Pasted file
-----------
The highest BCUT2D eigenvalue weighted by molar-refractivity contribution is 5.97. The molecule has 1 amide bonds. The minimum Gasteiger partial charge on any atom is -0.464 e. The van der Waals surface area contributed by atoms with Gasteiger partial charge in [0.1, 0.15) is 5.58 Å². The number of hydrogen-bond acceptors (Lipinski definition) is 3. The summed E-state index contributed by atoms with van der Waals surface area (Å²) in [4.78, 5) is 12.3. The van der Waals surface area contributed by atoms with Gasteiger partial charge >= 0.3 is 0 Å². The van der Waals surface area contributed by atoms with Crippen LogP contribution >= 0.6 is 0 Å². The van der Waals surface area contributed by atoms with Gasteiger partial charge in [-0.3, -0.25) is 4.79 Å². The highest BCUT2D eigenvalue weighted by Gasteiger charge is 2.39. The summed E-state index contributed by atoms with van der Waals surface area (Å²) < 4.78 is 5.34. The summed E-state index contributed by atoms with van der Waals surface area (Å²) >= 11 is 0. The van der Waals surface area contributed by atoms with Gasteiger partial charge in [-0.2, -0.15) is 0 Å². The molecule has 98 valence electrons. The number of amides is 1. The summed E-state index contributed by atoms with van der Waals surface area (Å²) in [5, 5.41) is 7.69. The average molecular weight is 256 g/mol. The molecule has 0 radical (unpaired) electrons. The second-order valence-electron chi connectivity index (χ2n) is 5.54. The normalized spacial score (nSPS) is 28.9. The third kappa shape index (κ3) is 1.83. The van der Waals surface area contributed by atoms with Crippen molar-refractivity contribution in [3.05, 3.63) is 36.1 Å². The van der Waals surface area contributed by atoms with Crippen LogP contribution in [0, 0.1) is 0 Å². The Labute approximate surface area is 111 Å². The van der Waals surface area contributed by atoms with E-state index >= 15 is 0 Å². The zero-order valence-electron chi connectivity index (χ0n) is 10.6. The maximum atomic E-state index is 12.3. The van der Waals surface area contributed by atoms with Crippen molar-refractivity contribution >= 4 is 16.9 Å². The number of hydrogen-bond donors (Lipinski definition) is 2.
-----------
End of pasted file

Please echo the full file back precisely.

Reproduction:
The highest BCUT2D eigenvalue weighted by molar-refractivity contribution is 5.97. The molecule has 1 amide bonds. The minimum Gasteiger partial charge on any atom is -0.464 e. The van der Waals surface area contributed by atoms with Gasteiger partial charge in [0.1, 0.15) is 5.58 Å². The number of hydrogen-bond acceptors (Lipinski definition) is 3. The summed E-state index contributed by atoms with van der Waals surface area (Å²) in [4.78, 5) is 12.3. The van der Waals surface area contributed by atoms with Gasteiger partial charge >= 0.3 is 0 Å². The van der Waals surface area contributed by atoms with Crippen LogP contribution >= 0.6 is 0 Å². The van der Waals surface area contributed by atoms with Gasteiger partial charge in [-0.3, -0.25) is 4.79 Å². The highest BCUT2D eigenvalue weighted by Gasteiger charge is 2.39. The summed E-state index contributed by atoms with van der Waals surface area (Å²) < 4.78 is 5.34. The summed E-state index contributed by atoms with van der Waals surface area (Å²) >= 11 is 0. The van der Waals surface area contributed by atoms with Gasteiger partial charge in [-0.2, -0.15) is 0 Å². The molecule has 98 valence electrons. The number of amides is 1. The summed E-state index contributed by atoms with van der Waals surface area (Å²) in [5, 5.41) is 7.69. The average molecular weight is 256 g/mol. The molecule has 0 radical (unpaired) electrons. The second-order valence-electron chi connectivity index (χ2n) is 5.54. The normalized spacial score (nSPS) is 28.9. The third kappa shape index (κ3) is 1.83. The van der Waals surface area contributed by atoms with Crippen molar-refractivity contribution in [3.05, 3.63) is 36.1 Å². The van der Waals surface area contributed by atoms with Crippen LogP contribution in [0, 0.1) is 0 Å². The Labute approximate surface area is 111 Å². The van der Waals surface area contributed by atoms with E-state index >= 15 is 0 Å². The zero-order valence-electron chi connectivity index (χ0n) is 10.6. The maximum atomic E-state index is 12.3. The van der Waals surface area contributed by atoms with Crippen molar-refractivity contribution >= 4 is 16.9 Å². The number of hydrogen-bond donors (Lipinski definition) is 2.